I think it's always a good indication of how well a cake has turned out by how long it lasts in the tin.  By the next morning there were only crumbs left, so I can't give you any clues as to it's keeping quality, but it's clear that it turned out very well indeed and there wasn't any wasted - and that's a good thing, wouldn't you agree? J

Friday, 13 June 2014

Clearing out

We're lucky enough to have a small study in our house where we keep our computer, our stationery, phone books, that sort of stuff.  My husband and I both have a bookcase with a cupboard at the bottom to keep our text books and files in one place.  My husband's is always tidy.  He can always find whatever it is he's looking for and his cupboard doors actually close. Unfortunately, having a natural inclination towards the untidy, mine don't.  In fact, I try not to open the doors too often because I'm not sure just what exactly might drop out onto my feet.

But today was the day all that was going to change!  I'd had lots of good intentions of using the Flylady system of tackling it 15 minutes at a time, but after putting it off for a couple of weeks I decided to take the bull by the horns and just empty the cupboard.  It wouldn't take that long to sort it all out and put it back, surely!

I dragged everything out of the cupboard, avoiding injury, and dumped it all in the hall along with another pile of stuff that needed a new home.  The cupboard looked great!

Then I turned round to look at the hall and surveyed just what I was dealing with.  Oh dear.

Do you ever have the feeling that you're sorry you started something?  It really might have been better to have tackled it 15 minutes at a time.  I was tempted to put it all back into the cupboard and squash the doors shut, but I wasn't convinced I could get it all back in.  It seemed to have grown since I took it all out!  With a big sigh, I got started.  You would not believe the junk I had kept hold of, and I couldn't begin to tell you why I had.  Road atlases from 2009, more padded envelopes than you could shake a stick at (I'd clearly envisioned myself sending a LOT of parcels!), empty ink cartridges that I'd obviously intended to recycle but never quite got round to ... it's no wonder the cupboard doors wouldn't shut!

By the time I went to pick small daughter up from school, it was looking a little better ...

... but I was still going strong at 9.30pm (I had started at 1.00pm but had, admittedly, had a few breaks for dinner and small daughter's bedtime).  I was starting to despair of ever getting finished.  My husband had settled himself down in front of a detective programme and I was still clearing up in the hall!  Remind me never to pull everything out of a cupboard again!  Flylady does tell you never to take out more than you can put back in one hour, but I knew I'd never get to the bottom of the junk if I did that.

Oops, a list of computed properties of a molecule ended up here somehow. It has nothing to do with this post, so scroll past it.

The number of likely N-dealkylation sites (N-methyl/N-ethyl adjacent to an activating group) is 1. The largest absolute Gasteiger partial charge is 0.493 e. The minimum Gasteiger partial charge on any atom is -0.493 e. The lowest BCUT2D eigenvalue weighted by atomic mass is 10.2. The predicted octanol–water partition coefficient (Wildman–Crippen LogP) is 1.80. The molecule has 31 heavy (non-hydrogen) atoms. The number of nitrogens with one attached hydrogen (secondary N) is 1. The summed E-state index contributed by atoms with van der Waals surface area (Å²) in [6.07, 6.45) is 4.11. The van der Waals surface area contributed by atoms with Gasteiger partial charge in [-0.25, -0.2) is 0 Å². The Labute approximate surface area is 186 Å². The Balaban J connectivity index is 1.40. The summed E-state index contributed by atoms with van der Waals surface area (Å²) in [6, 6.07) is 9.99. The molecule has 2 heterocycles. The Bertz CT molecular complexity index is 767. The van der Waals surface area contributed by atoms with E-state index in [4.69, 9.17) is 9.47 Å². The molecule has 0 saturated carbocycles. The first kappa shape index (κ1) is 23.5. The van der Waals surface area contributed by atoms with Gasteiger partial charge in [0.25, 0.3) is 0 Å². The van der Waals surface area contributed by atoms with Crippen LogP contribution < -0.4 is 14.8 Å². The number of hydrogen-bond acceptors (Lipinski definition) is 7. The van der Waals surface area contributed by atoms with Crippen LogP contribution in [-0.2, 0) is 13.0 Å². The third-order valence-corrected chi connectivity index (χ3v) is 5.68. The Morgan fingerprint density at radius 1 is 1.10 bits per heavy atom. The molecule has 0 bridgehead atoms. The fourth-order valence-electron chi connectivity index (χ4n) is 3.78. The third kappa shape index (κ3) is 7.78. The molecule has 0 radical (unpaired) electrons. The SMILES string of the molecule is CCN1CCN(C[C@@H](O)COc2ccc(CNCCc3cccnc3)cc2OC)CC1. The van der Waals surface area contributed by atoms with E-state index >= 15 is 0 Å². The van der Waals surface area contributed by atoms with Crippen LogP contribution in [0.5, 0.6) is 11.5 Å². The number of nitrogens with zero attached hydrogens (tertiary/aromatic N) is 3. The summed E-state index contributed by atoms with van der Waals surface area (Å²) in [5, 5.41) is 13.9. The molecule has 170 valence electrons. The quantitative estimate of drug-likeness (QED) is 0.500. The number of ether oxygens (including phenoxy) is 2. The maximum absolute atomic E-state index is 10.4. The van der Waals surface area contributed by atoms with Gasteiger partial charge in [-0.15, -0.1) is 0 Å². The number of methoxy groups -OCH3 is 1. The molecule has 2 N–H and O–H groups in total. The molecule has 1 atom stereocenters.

And then - hallelujah! - at 10.30pm, I finally finished!  A box to go into the attic, a bag for the bin and a washing basket full of paper for recycling.

This is what's gone back into my cupboard - hardly anything at all!  I do feel very pleased with myself, I have to say - I found a building society account book of big daughter's that we thought we'd lost about three years ago, a bank paying-in book that I'd misplaced, umpteen school photos of my girls that I'd completely forgotten about ... and I've put them all away where they belong.

Am I sorry I got everything out in one go?  Well, a little, to be honest.  These things always turn into bigger jobs than you think.  But am I pleased with the results?  Oh, you bet I am!  I just have to try not to get to the point where I'm doing it all again in a year's time!

Sunday, 8 June 2014

A week in pictures

It's been a funny week, weather-wise - bright and sunny one moment and throwing it down the next.  I've been wet more than once whilst out with the dog this week!  Even so, I've still made a point of trying to find something interesting to look at rather than down at my feet as we hurried along.

Monday... I spotted this tree in a neighbour's garden.  It's a pine and I love the way the new growth is bright green and contrasts so well with the older needles.

Tuesday... a young robin.  Unfortunately he's not as clear as I'd like him to be as I only had my phone to take a picture with and not my camera, but he still had his fluffy baby feathers on his back and sat and watched the dog and me for a long time, cocking his head from side to side as he regarded us with his beady eyes.